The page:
The Fight to Keep Oil and Gas Rigs Out of Our Waters. For Good.
In January 1969, an oil spill from an offshore drilling platform off California’s Santa Barbara County coast spewed an estimated three million gallons of crude, swiftly turning a 35-mile stretch of idyllic Pacific shoreline into a devastating oil slick. The oil killed thousands of seabirds, poisoned seals and dolphins, and destroyed delicate marine habitats.
It was an unprecedented event in American history. Yet ensuing decades would see offshore oil spills even bigger in scale. Oil still lingers today from the 1989 Exxon Valdez tanker spill in the waters of Alaska’s Prince William Sound, and impacts from the BP Deepwater Horizon offshore drilling disaster in 2010 topped both incidents, killing 11 workers and spreading millions of gallons of oil throughout the Gulf of Mexico.
These catastrophes garner big headlines, and for good reason: Dramatic in the short term, they spell long-term devastation for coastal communities, ecosystems, and economies. But they’re only one way in which offshore drilling wreaks havoc. The oil and gas industry’s routine business practices devastate marine wildlife with deafening seismic air gun blasts, destroy habitat for infrastructure development, emit toxic by-products and high levels of greenhouse gases, and lead to tens of thousands of smaller “invisible spills” in U.S. waters annually.
“The bottom line is this: Where you drill, you spill,” says Franz Matzner, NRDC’s deputy director for federal campaigns. “Even a smaller spill puts pollution in the ocean and in the air, degrades the environment, and affects communities.” And following a spill, even the most advanced cleanup efforts remove only a fraction of the oil and use hazardous technologies. “In short,” Matzner adds, “the only protection from offshore drilling is no drilling.”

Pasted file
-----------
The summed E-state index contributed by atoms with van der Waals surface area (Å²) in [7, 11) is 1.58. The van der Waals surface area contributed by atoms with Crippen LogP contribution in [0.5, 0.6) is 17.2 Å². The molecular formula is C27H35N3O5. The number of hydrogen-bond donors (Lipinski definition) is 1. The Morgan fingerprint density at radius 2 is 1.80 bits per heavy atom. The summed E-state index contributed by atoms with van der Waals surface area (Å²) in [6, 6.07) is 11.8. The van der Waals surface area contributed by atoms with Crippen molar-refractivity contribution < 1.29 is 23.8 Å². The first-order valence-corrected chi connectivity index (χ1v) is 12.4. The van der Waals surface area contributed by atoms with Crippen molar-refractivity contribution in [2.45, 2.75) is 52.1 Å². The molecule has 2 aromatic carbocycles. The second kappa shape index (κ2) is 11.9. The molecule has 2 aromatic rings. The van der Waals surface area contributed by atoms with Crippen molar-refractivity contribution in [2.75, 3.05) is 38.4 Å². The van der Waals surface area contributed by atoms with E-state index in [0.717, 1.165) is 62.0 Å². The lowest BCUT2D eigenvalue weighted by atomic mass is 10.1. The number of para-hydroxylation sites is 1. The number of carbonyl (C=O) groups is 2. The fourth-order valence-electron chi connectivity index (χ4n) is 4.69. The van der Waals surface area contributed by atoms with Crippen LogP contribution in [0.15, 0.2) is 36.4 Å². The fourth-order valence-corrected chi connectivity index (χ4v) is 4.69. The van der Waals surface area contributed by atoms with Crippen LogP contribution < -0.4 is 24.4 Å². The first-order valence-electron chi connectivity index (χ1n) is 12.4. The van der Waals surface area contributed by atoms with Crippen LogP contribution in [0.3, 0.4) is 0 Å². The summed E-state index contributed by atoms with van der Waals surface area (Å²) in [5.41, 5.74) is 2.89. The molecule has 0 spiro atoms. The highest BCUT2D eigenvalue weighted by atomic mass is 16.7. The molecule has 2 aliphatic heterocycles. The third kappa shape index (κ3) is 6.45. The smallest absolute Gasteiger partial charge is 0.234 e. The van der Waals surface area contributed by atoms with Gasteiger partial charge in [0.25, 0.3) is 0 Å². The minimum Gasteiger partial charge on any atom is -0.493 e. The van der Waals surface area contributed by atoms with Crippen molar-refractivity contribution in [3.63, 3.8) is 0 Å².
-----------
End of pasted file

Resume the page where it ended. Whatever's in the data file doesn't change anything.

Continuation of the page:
To that end, NRDC has fought to defend the United States’ outer continental shelf from offshore drilling since the organization’s founding in 1970. The team dedicated to safeguarding these vast areas of publicly owned coastal waters includes policy experts, attorneys, and marine scientists. Last December, capping nearly a half century of advocacy work, these ocean champions helped secure a major victory, with President Obama’s issuance of a permanent ban on drilling in most U.S. Arctic waters and huge swaths of the U.S. Atlantic. “For those of us who were at the center of the fight, it was the most exciting and gratifying professional moment that any of us had ever known,” says Niel Lawrence, NRDC senior attorney and Alaska program director. “I’ve had some big wins, but this topped them all.” It was a decision likewise celebrated by millions of Americans who had lent their support to the fight.
Just four months later, however—and in a clear kowtowing to international oil conglomerates—President Trump announced his “America-First Offshore Energy Strategy,” an executive order attempting to put Atlantic and Arctic waters back on the drilling map.
It was a political setback, but NRDC is long on experience when it comes to battling the offshore oil and gas industry—and its lobbyists. “From the outset, we argued for the permanent ban in part knowing that legally it should withstand any such rollback,” says Lawrence. “And we were prepared to challenge one in court if need be.” Indeed, in May 2017, NRDC and Earthjustice—its closest ally on this issue—filed a lawsuit challenging the legality of President Trump’s attempts to override the Obama administration’s Arctic and Atlantic protections.
A Perennial Problem, a Novel Solution
The oil and gas industry has made it a mission to regularly reignite the battle to open and expose new areas to drilling. It’s a cycle perpetuated by the U.S. Department of Interior, which—by law and following extensive public and industry input—publishes a new offshore leasing plan every five years. The plan specifies which federal waters will be available for future drilling, and Matzner notes that, depending on the posture of the administration in power, “you see a pendulum swing in proposals that [avoid] areas that have been protected for decades and proposals that try to put them back on the table.”